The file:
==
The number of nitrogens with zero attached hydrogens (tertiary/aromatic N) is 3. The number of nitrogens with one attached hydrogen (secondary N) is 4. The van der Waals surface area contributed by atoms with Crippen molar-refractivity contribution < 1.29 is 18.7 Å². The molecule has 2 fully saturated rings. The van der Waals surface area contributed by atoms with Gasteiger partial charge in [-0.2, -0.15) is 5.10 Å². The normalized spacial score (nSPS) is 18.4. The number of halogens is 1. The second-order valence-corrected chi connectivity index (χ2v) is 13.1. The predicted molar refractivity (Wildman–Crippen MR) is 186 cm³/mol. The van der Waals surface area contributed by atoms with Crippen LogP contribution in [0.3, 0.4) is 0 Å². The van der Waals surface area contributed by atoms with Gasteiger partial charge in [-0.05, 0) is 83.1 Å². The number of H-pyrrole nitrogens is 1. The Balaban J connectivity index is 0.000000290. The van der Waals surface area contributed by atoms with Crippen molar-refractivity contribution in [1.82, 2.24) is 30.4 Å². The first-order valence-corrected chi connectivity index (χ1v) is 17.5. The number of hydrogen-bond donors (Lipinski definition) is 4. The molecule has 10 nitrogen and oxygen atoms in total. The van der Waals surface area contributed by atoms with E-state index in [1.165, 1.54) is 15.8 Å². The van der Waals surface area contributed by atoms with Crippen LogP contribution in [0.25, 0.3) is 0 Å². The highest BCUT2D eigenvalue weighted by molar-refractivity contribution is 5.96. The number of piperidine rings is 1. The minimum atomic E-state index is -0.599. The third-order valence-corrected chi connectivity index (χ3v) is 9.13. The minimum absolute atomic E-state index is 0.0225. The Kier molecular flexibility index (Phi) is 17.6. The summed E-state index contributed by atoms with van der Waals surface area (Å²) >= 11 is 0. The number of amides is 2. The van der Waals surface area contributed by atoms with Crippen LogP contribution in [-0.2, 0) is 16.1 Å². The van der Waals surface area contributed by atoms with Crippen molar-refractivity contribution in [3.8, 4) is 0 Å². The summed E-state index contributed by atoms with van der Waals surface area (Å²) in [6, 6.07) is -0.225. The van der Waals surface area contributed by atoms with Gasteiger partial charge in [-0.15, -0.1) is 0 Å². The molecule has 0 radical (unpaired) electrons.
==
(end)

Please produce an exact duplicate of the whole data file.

The number of nitrogens with zero attached hydrogens (tertiary/aromatic N) is 3. The number of nitrogens with one attached hydrogen (secondary N) is 4. The van der Waals surface area contributed by atoms with Crippen molar-refractivity contribution < 1.29 is 18.7 Å². The molecule has 2 fully saturated rings. The van der Waals surface area contributed by atoms with Gasteiger partial charge in [-0.2, -0.15) is 5.10 Å². The normalized spacial score (nSPS) is 18.4. The number of halogens is 1. The second-order valence-corrected chi connectivity index (χ2v) is 13.1. The predicted molar refractivity (Wildman–Crippen MR) is 186 cm³/mol. The van der Waals surface area contributed by atoms with Crippen LogP contribution in [0.3, 0.4) is 0 Å². The van der Waals surface area contributed by atoms with Gasteiger partial charge in [-0.05, 0) is 83.1 Å². The number of H-pyrrole nitrogens is 1. The Balaban J connectivity index is 0.000000290. The van der Waals surface area contributed by atoms with Crippen molar-refractivity contribution in [1.82, 2.24) is 30.4 Å². The first-order valence-corrected chi connectivity index (χ1v) is 17.5. The number of hydrogen-bond donors (Lipinski definition) is 4. The molecule has 10 nitrogen and oxygen atoms in total. The van der Waals surface area contributed by atoms with E-state index in [1.165, 1.54) is 15.8 Å². The van der Waals surface area contributed by atoms with Crippen LogP contribution in [0.25, 0.3) is 0 Å². The highest BCUT2D eigenvalue weighted by molar-refractivity contribution is 5.96. The number of piperidine rings is 1. The minimum atomic E-state index is -0.599. The third-order valence-corrected chi connectivity index (χ3v) is 9.13. The minimum absolute atomic E-state index is 0.0225. The Kier molecular flexibility index (Phi) is 17.6. The summed E-state index contributed by atoms with van der Waals surface area (Å²) >= 11 is 0. The number of amides is 2. The van der Waals surface area contributed by atoms with Crippen LogP contribution in [-0.2, 0) is 16.1 Å². The van der Waals surface area contributed by atoms with Crippen molar-refractivity contribution in [3.8, 4) is 0 Å². The summed E-state index contributed by atoms with van der Waals surface area (Å²) in [6, 6.07) is -0.225. The van der Waals surface area contributed by atoms with Gasteiger partial charge in [-0.15, -0.1) is 0 Å². The molecule has 0 radical (unpaired) electrons.